The proposed K23 career development and research plans will prepare Edmond P. Wickham 111, M.D., for a productive career as an independent clinical investigator focusing on the role of traditional and non-traditional cardiovascular risk factors in the vascular dysfunction frequently present in overweight and obese adolescents. The candidate seeks to combine his unique training in Pediatrics, Internal Medicine, and Endocrinology to examine the relationships among adiponectin multimers, circulating progenitor cell number and function, and endothelial function in adolescents. The candidate will complete formal didactic training in study design, biostatistics, and public health resulting in a Masters of Public Health degree. He will integrate this classroom training with the completion of a multi-disciplinary research protocol under the guidance of a diverse team of mentors, each with exceptional research and training records. The proposed studies will test the hypothesis that in adolescents, adiponectin (with particular emphasis on the high molecular weight [HMW] isoform) contributes to endothelial dysfunction, in part through its effects on circulating progenitor cell (CPC) number and function. To test this hypothesis, the candidate will measure traditional cardiovascular risk factors (blood pressure, waist circumference, lipids, glucose), insulin resistance (using glucose and insulin values during an oral glucose tolerance test), inflammatory cytokines, adiponectin multimers, CPC number (CD34+ cells determined by flow cytometry), and flow-mediated dilation (FMD) of the brachial artery in 30 normal-weight, 30 overweight, and 100 obese adolescents ages 11-18. Baseline measures will be repeated in 60 of the obese adolescents after 12-weeks of participation in a family-based, structured weight management program. Additionally, in vitro CPC studies (quantification of colony forming units [CFUHill] and CPC incorporation during a tubule formation assay) will be performed on cells isolated from 30 obese adolescents (ages 14-18) with the metabolic syndrome (MetS) and 30 normal-weight children. Finally, in a subset of 20 adolescents (10 obese-MetS, 10 normal-weight), a second tubule formation assay will be performed in the presence of human recombinant adiponectin to determine the effects of adiponectin on CPC function.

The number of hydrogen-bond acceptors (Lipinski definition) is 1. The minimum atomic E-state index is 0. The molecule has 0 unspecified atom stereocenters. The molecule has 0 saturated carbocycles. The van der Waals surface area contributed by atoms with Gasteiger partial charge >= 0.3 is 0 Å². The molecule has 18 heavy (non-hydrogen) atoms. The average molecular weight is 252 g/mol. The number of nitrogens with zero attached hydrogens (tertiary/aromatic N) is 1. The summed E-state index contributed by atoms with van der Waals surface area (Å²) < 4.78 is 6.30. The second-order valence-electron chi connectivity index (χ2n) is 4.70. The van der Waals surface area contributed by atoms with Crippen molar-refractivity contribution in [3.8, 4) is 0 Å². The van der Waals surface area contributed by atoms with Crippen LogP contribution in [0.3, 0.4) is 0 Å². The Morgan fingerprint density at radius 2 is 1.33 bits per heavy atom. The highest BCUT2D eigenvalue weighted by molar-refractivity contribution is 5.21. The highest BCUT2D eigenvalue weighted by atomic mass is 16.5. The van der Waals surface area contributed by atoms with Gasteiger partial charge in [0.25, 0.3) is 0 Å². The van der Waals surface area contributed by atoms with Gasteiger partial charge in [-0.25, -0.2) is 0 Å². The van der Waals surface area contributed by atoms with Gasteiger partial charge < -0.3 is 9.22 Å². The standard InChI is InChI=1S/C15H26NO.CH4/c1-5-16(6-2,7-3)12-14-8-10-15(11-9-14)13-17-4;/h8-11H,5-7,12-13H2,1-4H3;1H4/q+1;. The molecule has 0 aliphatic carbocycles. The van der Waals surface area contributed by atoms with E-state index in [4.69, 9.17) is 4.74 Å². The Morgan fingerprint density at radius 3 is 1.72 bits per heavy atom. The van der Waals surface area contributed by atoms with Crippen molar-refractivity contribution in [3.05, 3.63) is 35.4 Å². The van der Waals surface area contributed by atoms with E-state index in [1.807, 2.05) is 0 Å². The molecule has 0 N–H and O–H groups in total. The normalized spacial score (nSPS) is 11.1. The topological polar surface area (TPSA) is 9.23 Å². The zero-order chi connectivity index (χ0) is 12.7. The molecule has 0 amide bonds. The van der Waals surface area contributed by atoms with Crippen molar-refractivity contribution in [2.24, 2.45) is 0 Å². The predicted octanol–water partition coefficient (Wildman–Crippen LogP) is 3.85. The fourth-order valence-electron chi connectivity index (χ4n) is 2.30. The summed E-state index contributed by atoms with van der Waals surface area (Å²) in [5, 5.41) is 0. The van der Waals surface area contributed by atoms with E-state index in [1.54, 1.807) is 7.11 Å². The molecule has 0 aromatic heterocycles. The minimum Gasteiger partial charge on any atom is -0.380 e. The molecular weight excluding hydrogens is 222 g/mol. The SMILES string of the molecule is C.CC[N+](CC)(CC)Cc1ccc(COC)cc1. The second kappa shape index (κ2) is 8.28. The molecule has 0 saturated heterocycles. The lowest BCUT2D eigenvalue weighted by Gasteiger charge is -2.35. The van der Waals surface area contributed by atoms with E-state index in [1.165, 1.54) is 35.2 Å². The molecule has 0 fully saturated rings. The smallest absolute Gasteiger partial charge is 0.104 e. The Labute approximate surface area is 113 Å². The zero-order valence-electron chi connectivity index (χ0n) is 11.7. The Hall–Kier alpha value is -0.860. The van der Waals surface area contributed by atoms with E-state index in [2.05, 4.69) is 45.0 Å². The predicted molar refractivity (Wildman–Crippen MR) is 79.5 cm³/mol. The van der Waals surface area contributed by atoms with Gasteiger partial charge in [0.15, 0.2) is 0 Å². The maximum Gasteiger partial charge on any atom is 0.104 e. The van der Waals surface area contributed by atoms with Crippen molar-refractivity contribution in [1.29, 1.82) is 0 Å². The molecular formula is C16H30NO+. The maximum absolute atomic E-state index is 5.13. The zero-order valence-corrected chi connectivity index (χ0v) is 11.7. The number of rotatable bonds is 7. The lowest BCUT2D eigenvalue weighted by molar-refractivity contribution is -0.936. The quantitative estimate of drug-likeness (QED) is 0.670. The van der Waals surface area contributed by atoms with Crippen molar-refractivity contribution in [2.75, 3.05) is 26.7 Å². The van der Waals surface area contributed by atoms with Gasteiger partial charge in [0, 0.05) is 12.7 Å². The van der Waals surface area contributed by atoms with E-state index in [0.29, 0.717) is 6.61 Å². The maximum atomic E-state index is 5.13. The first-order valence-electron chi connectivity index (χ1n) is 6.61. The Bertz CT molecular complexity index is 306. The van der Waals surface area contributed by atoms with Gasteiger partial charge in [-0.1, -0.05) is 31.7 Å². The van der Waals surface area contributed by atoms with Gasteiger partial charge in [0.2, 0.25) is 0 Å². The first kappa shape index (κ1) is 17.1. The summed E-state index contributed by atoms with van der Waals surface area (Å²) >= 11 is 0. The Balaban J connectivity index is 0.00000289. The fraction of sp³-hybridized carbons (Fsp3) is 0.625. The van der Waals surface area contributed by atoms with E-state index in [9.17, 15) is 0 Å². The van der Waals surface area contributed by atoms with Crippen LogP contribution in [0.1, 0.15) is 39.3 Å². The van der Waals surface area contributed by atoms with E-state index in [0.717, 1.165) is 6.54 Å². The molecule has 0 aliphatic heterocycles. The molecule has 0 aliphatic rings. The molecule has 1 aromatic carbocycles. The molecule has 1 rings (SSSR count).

Obese adolescents are at increased risk of developing significant health problems including diabetes mellitus, elevated cholesterol, and elevated blood pressure;each of which is associated with an increased risk of cardiovascular disease. Adiponectin, a hormone released by fat cells, may play an important role in the early blood vessel changes that ultimately lead to heart disease.
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